Monday, June 6, 2016

Prophets And Kings, Day 117. Amon King Of Judah

Prophets And Kings
Day 117
Amon King Of Judah

Today we meet Amon, the son of King Manasseh, who only reigned two years.

2 KINGS 21:19-26
"Amon was twenty-two years old when he became king, and he reigned in Jerusalem two years. His mother's name was Meshullemeth daughter of Haruz; she was from Jotbah." (2 Kings 21:19) Some scholars believe the idolatrous Manasseh named his son after the Egyptian diety Amon-Ra, but Amon is also a Hebrew name meaning something like "builder" or "master builder". If so, Amon failed to live up to his name, for he accomplished little during his reign except to cling to the idols his father previously rejected. 

"He did evil in the eyes of the Lord, as his father Manasseh had done. He followed completely the ways of his father, worshiping the idols his father had worshiped, and bowing down to them." (2 Kings 21:20-21) After his conversion, Manasseh instituted religious reforms in Judah but I think it was a case of doing too little too late. We don't know what year Manasseh repented but it was probably somewhere within the last half or last third of his long reign, which could mean Amon was young and impressionable when his father was still worshiping idols. Even during the years of reform his heart must have clung to the gods of his youth, so that when he became king at twenty-two, he no longer had to pretend to follow his father's God. 

Amon completely rejected the God of Israel. "He forsook the Lord, the God of his ancestors, and did not walk in obedience to Him." (2 Kings 21:22) The Chronicler adds this statement, "But unlike his father Manasseh, he did not humble himself before the Lord; Amon increased his guilt." (2 Chronicles 33:23) If Amon was guiltier than Manasseh, then we can only imagine how much sin he must have packed into his two short years as king. He must have been exceedingly wicked. He must have worked overtime undoing the reforms of his father.

Amon's brief reign comes to a violent end. "Amon's officials conspired against him and assassinated the king in his palace." (2 Kings 21:23) The palace is probably where Amon felt safest but he had mortal enemies there. There are no surviving historical records to indicate why this palace intrigue arose. Some scholars and historians believe he was assassinated because he was undoing the good his father had brought about in his later years, that the officials wanted to put his son Josiah on the throne. Josiah was only eight years old when he became king, and although he would be a very godly king, he was too young to have displayed this quality to the people. If those in high places wanted Josiah on the throne at eight years of age, it must have been so they could mold him into the leader they wanted, so they could influence all his beliefs and policies. Other commentators believe the conspiracy came about because Amon was very pro-Assyria in a time when nations around Judah were throwing off Assyria's shackles. At that time Egypt was actively working to expel all Assyrians from the nation and refusing to be subject to Assyria any longer. They were successful in doing so, becoming sovereign over their own country once again.

Whatever the reason, the author of Kings and Chronicles seems to indicate that the Lord allowed Amon to be assassinated because he was so evil and was so intent on undoing the changes his father had made. The Lord is going to give Judah another opportunity to turn from idols under the reign of Josiah, for he will institute more sweeping reforms than his grandfather Manasseh. Josiah will be so faithful to the Lord that the Bible will compare him to David. He will be one of the best kings Judah ever had, a king who does everything he can to turn the hearts of the people back to the Lord. Because of Josiah the people of Judah, when later taken into captivity, will never be able to say they didn't know the law of the Lord. They won't be able to claim they didn't know the right way to live.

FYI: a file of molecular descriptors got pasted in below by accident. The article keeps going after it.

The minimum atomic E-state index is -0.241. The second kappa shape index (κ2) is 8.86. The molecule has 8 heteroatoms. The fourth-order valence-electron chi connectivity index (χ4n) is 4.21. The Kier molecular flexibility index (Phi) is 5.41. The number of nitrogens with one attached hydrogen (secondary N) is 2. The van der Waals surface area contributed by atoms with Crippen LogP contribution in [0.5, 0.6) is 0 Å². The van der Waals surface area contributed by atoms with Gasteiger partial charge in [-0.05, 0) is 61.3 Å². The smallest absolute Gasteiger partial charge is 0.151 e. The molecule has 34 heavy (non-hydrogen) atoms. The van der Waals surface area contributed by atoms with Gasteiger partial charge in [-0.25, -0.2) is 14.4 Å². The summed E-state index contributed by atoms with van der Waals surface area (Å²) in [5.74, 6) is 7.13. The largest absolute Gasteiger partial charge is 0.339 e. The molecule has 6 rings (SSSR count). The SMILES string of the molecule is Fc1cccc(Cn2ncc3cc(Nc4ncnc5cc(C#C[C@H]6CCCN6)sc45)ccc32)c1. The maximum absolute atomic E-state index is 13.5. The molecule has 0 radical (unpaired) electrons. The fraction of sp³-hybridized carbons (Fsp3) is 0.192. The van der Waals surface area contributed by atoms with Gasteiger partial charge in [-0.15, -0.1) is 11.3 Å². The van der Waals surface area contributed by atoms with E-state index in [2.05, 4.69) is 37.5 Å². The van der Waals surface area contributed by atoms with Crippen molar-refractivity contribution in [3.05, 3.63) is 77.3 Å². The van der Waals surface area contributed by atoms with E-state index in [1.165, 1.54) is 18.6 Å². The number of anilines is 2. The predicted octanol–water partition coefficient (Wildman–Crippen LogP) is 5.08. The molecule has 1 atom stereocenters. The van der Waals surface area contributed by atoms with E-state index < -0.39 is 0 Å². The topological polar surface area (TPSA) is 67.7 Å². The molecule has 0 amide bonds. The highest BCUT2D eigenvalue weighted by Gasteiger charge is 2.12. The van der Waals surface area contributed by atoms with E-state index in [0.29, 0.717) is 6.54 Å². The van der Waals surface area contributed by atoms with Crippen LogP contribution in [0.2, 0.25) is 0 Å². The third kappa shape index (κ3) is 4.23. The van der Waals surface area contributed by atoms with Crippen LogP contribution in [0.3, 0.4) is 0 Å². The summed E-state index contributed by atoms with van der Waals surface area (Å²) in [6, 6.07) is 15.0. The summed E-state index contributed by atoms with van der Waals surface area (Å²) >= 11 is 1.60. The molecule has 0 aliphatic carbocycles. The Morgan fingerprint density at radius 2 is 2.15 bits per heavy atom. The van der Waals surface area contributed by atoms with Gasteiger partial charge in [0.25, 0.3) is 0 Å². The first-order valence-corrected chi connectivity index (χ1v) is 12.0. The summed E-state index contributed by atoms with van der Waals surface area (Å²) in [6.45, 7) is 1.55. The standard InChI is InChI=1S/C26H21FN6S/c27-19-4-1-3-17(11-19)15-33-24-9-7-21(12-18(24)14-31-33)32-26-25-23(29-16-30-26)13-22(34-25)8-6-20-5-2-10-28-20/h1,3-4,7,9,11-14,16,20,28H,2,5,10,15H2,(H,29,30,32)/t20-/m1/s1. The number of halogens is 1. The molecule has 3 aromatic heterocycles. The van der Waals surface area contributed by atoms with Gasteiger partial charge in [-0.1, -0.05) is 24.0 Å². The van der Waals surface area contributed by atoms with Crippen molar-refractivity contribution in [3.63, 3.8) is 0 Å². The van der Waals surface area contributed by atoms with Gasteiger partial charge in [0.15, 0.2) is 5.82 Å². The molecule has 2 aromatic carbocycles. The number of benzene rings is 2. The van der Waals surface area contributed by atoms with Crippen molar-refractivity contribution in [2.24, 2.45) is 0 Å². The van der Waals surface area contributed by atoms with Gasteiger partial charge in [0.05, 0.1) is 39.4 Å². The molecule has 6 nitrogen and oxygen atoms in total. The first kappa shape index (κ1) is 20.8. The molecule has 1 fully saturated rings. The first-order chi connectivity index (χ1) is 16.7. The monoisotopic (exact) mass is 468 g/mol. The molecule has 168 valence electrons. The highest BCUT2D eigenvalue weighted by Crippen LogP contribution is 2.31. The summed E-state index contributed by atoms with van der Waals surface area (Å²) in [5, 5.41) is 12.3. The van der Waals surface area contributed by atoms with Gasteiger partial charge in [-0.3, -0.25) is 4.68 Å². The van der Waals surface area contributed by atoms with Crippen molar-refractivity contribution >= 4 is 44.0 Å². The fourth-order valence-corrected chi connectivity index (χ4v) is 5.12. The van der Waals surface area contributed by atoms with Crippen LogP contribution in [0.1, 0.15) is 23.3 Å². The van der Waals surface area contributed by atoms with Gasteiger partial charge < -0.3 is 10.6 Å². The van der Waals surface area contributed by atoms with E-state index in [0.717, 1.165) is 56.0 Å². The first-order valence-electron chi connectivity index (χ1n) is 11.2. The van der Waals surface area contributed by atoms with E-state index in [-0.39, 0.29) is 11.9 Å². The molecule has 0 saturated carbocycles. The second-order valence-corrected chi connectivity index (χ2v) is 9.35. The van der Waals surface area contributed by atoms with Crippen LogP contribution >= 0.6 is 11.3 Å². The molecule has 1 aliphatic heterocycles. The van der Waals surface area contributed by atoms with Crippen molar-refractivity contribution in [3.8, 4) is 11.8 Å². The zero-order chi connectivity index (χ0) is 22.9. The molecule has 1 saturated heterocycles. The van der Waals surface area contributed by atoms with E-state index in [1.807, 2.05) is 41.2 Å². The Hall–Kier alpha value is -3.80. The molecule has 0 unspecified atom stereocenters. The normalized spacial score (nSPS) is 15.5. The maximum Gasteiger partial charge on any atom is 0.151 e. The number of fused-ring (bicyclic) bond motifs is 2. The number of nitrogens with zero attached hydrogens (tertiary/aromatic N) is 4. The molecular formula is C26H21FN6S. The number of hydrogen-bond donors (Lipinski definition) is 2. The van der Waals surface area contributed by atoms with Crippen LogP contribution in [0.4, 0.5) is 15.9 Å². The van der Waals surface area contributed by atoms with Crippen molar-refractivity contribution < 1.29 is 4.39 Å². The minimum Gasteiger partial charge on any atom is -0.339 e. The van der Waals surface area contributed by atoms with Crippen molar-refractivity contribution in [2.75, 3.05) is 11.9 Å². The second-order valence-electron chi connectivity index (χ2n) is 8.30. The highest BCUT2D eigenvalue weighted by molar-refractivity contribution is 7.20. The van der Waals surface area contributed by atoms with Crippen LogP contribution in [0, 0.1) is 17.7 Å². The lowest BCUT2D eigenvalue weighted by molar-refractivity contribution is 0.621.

After Amon's officials assassinate him in his own home, they are brought to justice by being executed. "Then the people of the land killed all who had plotted against King Amon, and they made Josiah his son king in his place." (2 Kings 21:24) This verse leads me to believe that the officials didn't kill Amon in order to put Josiah on the throne, as some scholars think, because Josiah is placed on the throne by those who bring the officials to justice. Perhaps the officials had some other man in mind for king. They may have intended to wrest the throne from the tribe of Judah and put a man not of the royal line on the throne. If so, we can understand why they had to be stopped. The Lord had promised David that the kings would come from his tribe of Judah, so as long as there was a throne, there had to be a man of David's line on it. There is no throne at Jerusalem today but when it is once again established, the Lord Jesus Christ of the royal tribe of Judah will sit on it and rule the world in righteousness. The Lord will not break His word to David. 

"As for the other events of Amon's reign, and what he did, are they not written in the book of the annals of the kings of Judah? He was buried in his tomb in the garden of Uzza. And Josiah his son succeeded him as king." (2 Kings 21:25-26) Amon is buried in the family tomb his father cut out. Neither of these men is buried with the kings of Judah. We don't know why Manasseh made a tomb near the palace but I wonder if maybe he did this in his younger years when he was living in opposition to God. Perhaps he didn't want to be identified with the kings of Judah who followed the Lord. He may have regretted this after he converted.

Tomorrow we begin our study of Josiah, a man who will plead with the hearts of the people to turn back to the living God. The Lord will appeal to His people through this king, displaying His grace and patience and mercy.

No comments:

Post a Comment